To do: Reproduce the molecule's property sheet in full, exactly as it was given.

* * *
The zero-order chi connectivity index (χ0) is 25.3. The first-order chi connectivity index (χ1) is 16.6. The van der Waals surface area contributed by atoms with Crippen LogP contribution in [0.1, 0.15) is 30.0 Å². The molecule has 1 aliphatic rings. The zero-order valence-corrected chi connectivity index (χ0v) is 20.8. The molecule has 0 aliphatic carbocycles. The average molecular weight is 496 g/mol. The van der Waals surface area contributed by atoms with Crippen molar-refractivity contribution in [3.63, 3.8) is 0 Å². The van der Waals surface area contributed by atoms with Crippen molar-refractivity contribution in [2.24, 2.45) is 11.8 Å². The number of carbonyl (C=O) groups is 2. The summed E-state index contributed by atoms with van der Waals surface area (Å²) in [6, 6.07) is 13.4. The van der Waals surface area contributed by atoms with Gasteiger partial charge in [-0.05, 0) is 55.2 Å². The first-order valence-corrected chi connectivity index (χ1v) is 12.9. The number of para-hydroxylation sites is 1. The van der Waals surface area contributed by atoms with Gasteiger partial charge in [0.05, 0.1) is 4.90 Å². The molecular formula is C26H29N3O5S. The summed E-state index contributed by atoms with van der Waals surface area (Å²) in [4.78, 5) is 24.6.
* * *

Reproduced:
The zero-order chi connectivity index (χ0) is 25.3. The first-order chi connectivity index (χ1) is 16.6. The van der Waals surface area contributed by atoms with Crippen LogP contribution in [0.1, 0.15) is 30.0 Å². The molecule has 1 aliphatic rings. The zero-order valence-corrected chi connectivity index (χ0v) is 20.8. The molecule has 0 aliphatic carbocycles. The average molecular weight is 496 g/mol. The van der Waals surface area contributed by atoms with Crippen molar-refractivity contribution in [3.63, 3.8) is 0 Å². The van der Waals surface area contributed by atoms with Crippen molar-refractivity contribution in [2.24, 2.45) is 11.8 Å². The number of carbonyl (C=O) groups is 2. The summed E-state index contributed by atoms with van der Waals surface area (Å²) in [6, 6.07) is 13.4. The van der Waals surface area contributed by atoms with Gasteiger partial charge in [-0.05, 0) is 55.2 Å². The first-order valence-corrected chi connectivity index (χ1v) is 12.9. The number of para-hydroxylation sites is 1. The van der Waals surface area contributed by atoms with Gasteiger partial charge in [0.05, 0.1) is 4.90 Å². The molecular formula is C26H29N3O5S. The summed E-state index contributed by atoms with van der Waals surface area (Å²) in [4.78, 5) is 24.6.